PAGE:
Friday, July 24, 2015

SHORT SKIN

It would have been oh so very easy to play the central event of Short Skin for juvenile, American Pie-style laughs. Instead, Italian director Duccio Chiarini does almost the opposite in his first, smartly-judged feature: though at heart Short Skin is indeed a coming-of-age sex comedy, Mr. Chiarini and his co-writers apply a soft, understanding touch to turn it into a lovely, sensitive portrayal of a key summer in a young man's life.

     Pisa teenager Eduardo's (Matteo Creatini) central problem is a very real, if rare, physical malformation known as phimosis - he was born with an overly short and thick foreskin that makes pleasure go hand in hand with pain. Though it can be surgically repaired, Edo has never really told anyone about it, so his sexual experience is almost non-existent, and since it's summer at the beach, he is constantly reminded of the importance of the coming of age ritual of losing one's virginity, especially by his best friend and school mate Arturo (Nicola Nocchi), a loudmouth horndog who is constantly ribbing him affectionately.

     But, unlike in an American equivalent movie, Edoardo is no mal-adjusted, freak-of-the-playground kid. He has friends and a perfectly regular school and family life, with its push and pull sibling dynamics with a younger sister, and a lifelong crush on older neighbour Bianca (Francesca Agostini), the one girl he trusts to be able to understand his condition. But he is also reminded of the exacting price of a good time as his own parents go through a rocky patch after the mother finds out the father is having an affair on the side.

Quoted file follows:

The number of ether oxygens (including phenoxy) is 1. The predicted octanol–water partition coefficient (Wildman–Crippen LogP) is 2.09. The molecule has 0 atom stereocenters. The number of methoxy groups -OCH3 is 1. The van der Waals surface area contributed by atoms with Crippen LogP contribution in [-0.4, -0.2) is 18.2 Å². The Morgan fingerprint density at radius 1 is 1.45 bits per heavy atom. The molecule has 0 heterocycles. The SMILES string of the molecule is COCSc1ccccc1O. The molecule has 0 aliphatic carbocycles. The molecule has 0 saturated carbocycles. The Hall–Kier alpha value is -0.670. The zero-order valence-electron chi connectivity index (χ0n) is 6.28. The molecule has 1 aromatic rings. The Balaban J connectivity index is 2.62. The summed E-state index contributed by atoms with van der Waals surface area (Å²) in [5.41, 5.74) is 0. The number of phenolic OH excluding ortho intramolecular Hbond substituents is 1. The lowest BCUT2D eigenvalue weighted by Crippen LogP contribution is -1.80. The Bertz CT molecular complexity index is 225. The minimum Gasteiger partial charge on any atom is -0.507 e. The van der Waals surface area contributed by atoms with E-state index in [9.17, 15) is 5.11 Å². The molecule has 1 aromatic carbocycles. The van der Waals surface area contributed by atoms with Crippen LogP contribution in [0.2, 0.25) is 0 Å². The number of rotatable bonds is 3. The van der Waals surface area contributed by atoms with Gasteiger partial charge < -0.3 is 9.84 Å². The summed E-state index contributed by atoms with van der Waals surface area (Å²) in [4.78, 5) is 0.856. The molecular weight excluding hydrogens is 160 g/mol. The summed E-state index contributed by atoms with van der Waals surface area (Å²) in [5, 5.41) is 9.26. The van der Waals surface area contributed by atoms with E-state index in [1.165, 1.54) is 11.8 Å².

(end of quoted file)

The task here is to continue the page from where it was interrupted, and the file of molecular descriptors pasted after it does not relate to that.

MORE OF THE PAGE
What is so striking about Short Skin is how pleasingly, refreshingly unpretentious it is, and how it avoids at every possible turn the obvious traps of the lowbrow the plot lays out. There is no boorishness involved, just an attentive observation of one boy's carnal education hand in hand with an emotional awakening, and a gentle lesson about dealing with those unruly things known as emotions when you're ill equipped to understand them. Short Skin is about a boy who overcomes the issues that bother him and grows from a surly teenager into a smiling man - it is, in short, about growing up, shot with a confidence belying its surprising status as a debut feature. It's a small, welcome surprise.

SHORT SKIN
Italy, 2014
85 minutes
Cast Matteo Creatini, Francesca Agostini, Nicola Nocchi, Mariana Raschillà, Bianca Ceravolo, Michele Crestacci, Bianca Nappi
Director Duccio Chiarini; screenwriters Mr. Chiarini, Ottavia Madeddu, Marco Pettenello and Miroslav Mandic, from a story by Mr. Chiarini, Ms. Madeddu and Mr. Mandic; cinematographer Baris Ozbicer; composer Mark Andrew Hamilton; designer Ilaria Fallacara; costumes Ginevra de Carolis; editor Roberto di Tanna; producers Babak Jalali and Mr. Chiarini; production company La Règle du Jeu
screened July 1st 2015, Cinema City Alvalade 4, Lisbon, distributor press screening


1 comment:

Hugh said...

While the film may be a sensitive portrayal of a young man's coming of age, it roportedly presents the only solution to phimosis as male genital cutting ("circumcision"). There are various other solutions, both surgical and non-surgical. It reportedly touts MGC as wonderful without looking at its many downsides.